Consultation on Engineering Working Group Microgrant proposal and evaluation templates

The Engineering Working Group (EWG) is working on the structures to support a microgrant program, once funding is settled. The overall goal is to develop a transparent and fair process, that results in greatest benefit to the OSM technical ecosystem.

We have previously developed the project funding framework Engineering Working Group/Project Funding Framework - OpenStreetMap Foundation, and are now working on templates for proposals and evaluation.

We like to get feedback on these templates. Are all important questions on proposals covered? Are the instructions clear and the level of effort to propose and evaluate set correctly?

Note there are additional process questions under discussion, such as how proposal evaluators are chosen, and how final selection is decided. Input welcome here as well. Also note we expect some updates to the project funding framework to align with any updates under discussion.

Please share viewpoints here, on the tickets, or if you prefer directly with We will receive your input of the next 2 weeks until April 22.

-Mikel and Salim on behalf of the Engineering Working Group


I’m not quite sure why the community is being asked for input on some forms, but not on the concept / criteria / programme for receiving some fairy dust itself.

That is correct, this consultation is not on the concept of EWG microgrants. If you want to give substantial input on that, such as particular risks to keep in mind, along with even better solutions on how to mitigate, that would still be helpful.

The consultation is asking about the criteria. If you look at the proposal and scoring template, you’ll see what questions are being asked and how they’re assessed. Input here is exactly what we’re looking for.

Comment/Question regarding this section:

Is a somewhat pro-bono or ‘unrealistically low budget’ acceptable?
Does this not result in a lower score during evaluation?

I am asking because the previously accepted project funding framework includes this sentence:

“Bids must be reasonably priced. Bids with an unusually high cost or an unrealistically low cost may be rejected.”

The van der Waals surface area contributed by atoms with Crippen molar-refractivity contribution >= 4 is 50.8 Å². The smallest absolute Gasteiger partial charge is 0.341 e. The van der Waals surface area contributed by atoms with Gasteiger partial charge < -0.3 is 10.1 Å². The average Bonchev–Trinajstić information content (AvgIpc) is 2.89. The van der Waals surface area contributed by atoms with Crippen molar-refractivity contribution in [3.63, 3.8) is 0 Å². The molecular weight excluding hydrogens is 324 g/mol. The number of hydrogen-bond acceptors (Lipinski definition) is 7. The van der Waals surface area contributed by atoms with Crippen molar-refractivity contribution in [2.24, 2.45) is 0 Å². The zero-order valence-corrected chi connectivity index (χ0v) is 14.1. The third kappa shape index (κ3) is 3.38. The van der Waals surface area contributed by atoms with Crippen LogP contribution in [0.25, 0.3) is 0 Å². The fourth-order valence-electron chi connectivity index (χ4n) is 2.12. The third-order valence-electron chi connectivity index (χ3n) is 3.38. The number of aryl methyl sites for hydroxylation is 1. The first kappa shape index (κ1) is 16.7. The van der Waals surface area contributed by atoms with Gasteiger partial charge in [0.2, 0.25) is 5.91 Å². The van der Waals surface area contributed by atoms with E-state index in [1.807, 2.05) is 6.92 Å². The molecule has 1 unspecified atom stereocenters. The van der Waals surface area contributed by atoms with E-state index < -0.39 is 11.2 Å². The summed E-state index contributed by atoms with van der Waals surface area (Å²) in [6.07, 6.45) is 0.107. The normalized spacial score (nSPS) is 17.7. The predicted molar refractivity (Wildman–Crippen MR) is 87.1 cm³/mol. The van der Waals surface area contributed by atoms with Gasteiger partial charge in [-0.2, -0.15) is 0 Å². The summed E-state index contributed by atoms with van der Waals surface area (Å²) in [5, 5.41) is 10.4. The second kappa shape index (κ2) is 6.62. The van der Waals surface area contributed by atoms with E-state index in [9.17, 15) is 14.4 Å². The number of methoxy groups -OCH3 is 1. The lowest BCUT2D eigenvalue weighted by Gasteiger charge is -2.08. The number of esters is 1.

Perhaps it would be beneficial to clarify this section to ensure it is clear for both applicants and evaluators.

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Good call out to add clarification here. I think the intention about “unrealistically low” is to assess whether the funds are realistic and sufficient to meet the objectives. If someone was proposing to do work at a discount rate, maybe that should be indicated as well.


comment for the: ‘Microgrant Idea Scoring Template

For the "Impact" part:

  • What criteria determine if an issue is ‘substantial’ or a need is ‘critical’? ( please add more clarification )
  • Should projects with potential negative impacts receive the lowest score ? ( impact score = 1)

It seems that projects with a high impact but a low probability of success might be underrated, because their feasibility scores can significantly lower the overall score.
In contrast, projects with a “negative impact but high probability of success” might end up with a higher score.

Perhaps a mandatory qualitative feedback would be useful, which must explain the rationale for the given scores, particularly for very high or very low scores.

Please allow exceptions in scoring for projects that are deemed exceptionally innovative or risky.

Consider giving more weight to impact for highly innovative projects, even if their feasibility is lower.

Yes we can add a bit on defining impact.

If a project has negative impact, yes it would get a low score. I don’t think we’d need to differentiate between having no impact and negative impact – the result in either case would be a rejected proposal.

Also good point on high impact but low probability. Risky projects should be consider. But one point here to know is that the scoring is not the end point, but a guide for help on the decisions. It will not be a simple numerically calculation to decide on a project.

I don’t know about mandatory qualitative feedback, but I like the idea to push for rationale if there is something not apparent from the scores themselves.

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Thanks for the input over the past couple weeks. Here is a short summary of input we can bring back to the templates.

  • In the budget section, ask if the funds requested are only a portion of the cost. The totality of cost might be covered by other sources, or via pro-bono or discounted rates.
  • Add more definition of what substantial and critical impact looks like.
  • Add a note at the top about the scoring being a guide to help on the decisions, but not a numerically defined end point. For example, that means that in judgment a high impact but high risk project might be worth doing. in the feasibility assessment that risky projects are ok.
  • In the comments section, solicit more qualitative feedback, especially if rationale is not apparent from the scores themselves.